To the Beat of a Group Drum: An In-depth look at Stephanie Nakamae

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By Katrina Yentch (reported for advanced reporting [LJ 100] Winter 2014)

Growing up as a 4th generation Japanese American, UCI junior Stephanie Nakamae did not realize that her passion for the arts and her cultural roots would later tie together in college.

Everything about Steph is welcoming and optimistic, despite the fact that she’s just spent her day running from work as a graphic designer for Caplee Corporation to her arts classes to a Jodaiko fundraiser. Her smile is warm, enormous, and her voice exclaims pure excitement as her pitch rises and falls.

Despite her crazy schedule, Stephanie is happy where she is. Stephanie Nakamae is increasingly involved in the arts at UC Irvine, and more specifically Jodaiko.

Jodaiko, Japanese for “passionate drumming” is an extension of Tomo No Kai, the Japanese culture club on campus. More specifically, it is an extension for taiko, the ancient Japanese art of traditional drumming and percussion. The Chinese and Koreans introduced Taiko to Japan as early as 300-600 CE.

Nakamae further explains taiko: “[it is] the Japanese ancient art of drumming that they’ve used for centuries, [but it is for] artistic expression now.”

Nowadays, modern taiko has seen much change.

“Taiko is very progressive. It’s starting to turn more into a performance. Before it was used way back in the day to pump up everybody before war! They’re really modernizing it now and they have all these professional groups, [like] Taiko Project in LA and San Jose Taiko. They’ve performed with [hip hop group] Bangerz, and it’s really progressive.”

Although Stephanie’s involvement as a performer and a member of the publicity chair with Jodaiko traces back three years (since the beginning of her freshman year), Jodaiko originally formed in 1992 by two UCI students David Shiwota and Peggy Kamon as an effort to showcase different talents at Tomo No Kai’s culture night. To this day it remains a strong yet slightly unknown presence in the UC Irvine community.

Taiko groups also span toward other UC campuses as well, like UCLA and UCSB.

Stephanie didn’t come to UCI with the original intention of joining Tomo no Kai, but she remembers, “My friends from temple recommended it to me because it’s very similar to the [Buddhist] youth group in [Japantown in] San Jose, which I saw similarities for sure later on.”

Stephanie also grew up watching taiko drum performances in her hometown of San Jose, CA. It’s no surprise that she would find herself becoming a part of the group later on.

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“I grew up watching San Jose Taiko, and I’d get really jazzed up after watching their performances. It was so much fun to watch. One of my friends who was a member at the time told me to come out [my freshman year].”

Watching it obviously didn’t mean she’d start out fantastic at it.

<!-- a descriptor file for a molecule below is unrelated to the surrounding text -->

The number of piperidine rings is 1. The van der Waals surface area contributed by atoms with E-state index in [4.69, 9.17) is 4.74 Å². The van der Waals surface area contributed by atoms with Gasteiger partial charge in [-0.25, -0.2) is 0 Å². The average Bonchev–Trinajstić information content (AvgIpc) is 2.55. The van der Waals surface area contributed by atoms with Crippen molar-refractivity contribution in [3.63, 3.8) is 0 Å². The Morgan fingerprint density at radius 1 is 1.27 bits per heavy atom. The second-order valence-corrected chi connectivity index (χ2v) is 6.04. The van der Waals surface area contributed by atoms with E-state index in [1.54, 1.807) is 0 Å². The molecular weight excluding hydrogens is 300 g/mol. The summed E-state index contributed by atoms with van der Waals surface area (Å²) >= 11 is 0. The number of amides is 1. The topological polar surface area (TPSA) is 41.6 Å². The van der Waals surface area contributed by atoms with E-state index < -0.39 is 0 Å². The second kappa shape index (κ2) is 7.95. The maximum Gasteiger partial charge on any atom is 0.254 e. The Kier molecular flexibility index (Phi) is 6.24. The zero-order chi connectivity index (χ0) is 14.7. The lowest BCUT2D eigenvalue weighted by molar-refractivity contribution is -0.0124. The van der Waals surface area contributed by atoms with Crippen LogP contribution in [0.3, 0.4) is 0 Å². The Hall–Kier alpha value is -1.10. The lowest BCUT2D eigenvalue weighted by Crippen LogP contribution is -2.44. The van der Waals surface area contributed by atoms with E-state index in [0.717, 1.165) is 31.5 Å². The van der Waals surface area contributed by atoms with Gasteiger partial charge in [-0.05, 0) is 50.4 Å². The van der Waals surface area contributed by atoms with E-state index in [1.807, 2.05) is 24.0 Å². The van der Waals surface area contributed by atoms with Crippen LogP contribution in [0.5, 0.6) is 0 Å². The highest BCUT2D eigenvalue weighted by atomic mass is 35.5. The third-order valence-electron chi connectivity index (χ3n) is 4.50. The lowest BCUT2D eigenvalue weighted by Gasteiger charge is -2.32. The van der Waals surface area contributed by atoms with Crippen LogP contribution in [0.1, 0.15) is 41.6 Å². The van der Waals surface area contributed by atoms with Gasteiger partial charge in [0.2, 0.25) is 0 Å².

“I may not be the best at beats and I’m not the strongest person out there, but it looked like fun. So I tried it and I was pretty bad at it but I learned. Mostly everybody comes in without experience, and I grew to love it. When you start playing taiko you get exponentially better after your first year.”

After doing her first year of Jodaiko, Stephanie certainly found herself immersed in it, and saw the demands that came with such a unique and crafted art form.

“Sometimes I struggle with the time commitment. Our practices are Tuesdays and Fridays for four hours. It’s like joining a team AND doing performances. They’re not mandatory but high advised, and fun too. We do on campus events, weddings…Vietnamese people love us.”

Despite the bright splash of colors and the motivation that accompanies the loud and proud beats of taiko performances, Stephanie’s favorite part about Jodaiko is the people she drums alongside with.

“My generation 20 (the group who joined the same year as her) has gotten so close, [even] more so than previous years. As a freshman you just wanna make friends with everyone and we all happened to be freshmen in our year too. We’ve had so many late nights. We do midnight Denny’s on Valentine’s Day, and we were just ALWAYS hanging out the first year.”

As their passions for taiko grew stronger, their academic interests changed too.

“We were all biology and science majors and ended up switching into arts and other majors actually.”

This led to Stephanie’s recent switch into the Arts major at UCI, which wasn’t a coincidence, considering her extensive involvement with musical art forms and tangible art also.

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“When I was little, I always loved drawing. I always drew everywhere. I put it on the backburner for the first two years of college and it was really sad because that’s what I always associated myself with. I didn’t rekindle that until the end of sophomore year. I just realized after taking some lower div art classes I was like, ‘wow. I can totally see myself in this major and walking around Mesa Court.’”

Currently, Stephanie finds herself immersed in the arts at UC Irvine everywhere. From her job as a graphic designer at Caplee Corporation (a company that specializes in custom manufactured goods) to taiko to her major itself. She finds crossovers on a regular basis.

“Both of them (jodaiko and graphic arts) are pretty similar and artsy. Not very many people here do either. (She references first the minimal amount of arts majors at UCI in general, and then references the large portion of dance and drama majors in the Clair Trevor School of the Arts). [Whenever I say I’m in taiko], I have to explain often to somebody what it is if they’re not familiar with it. I think that in itself makes it a really interesting art form.”

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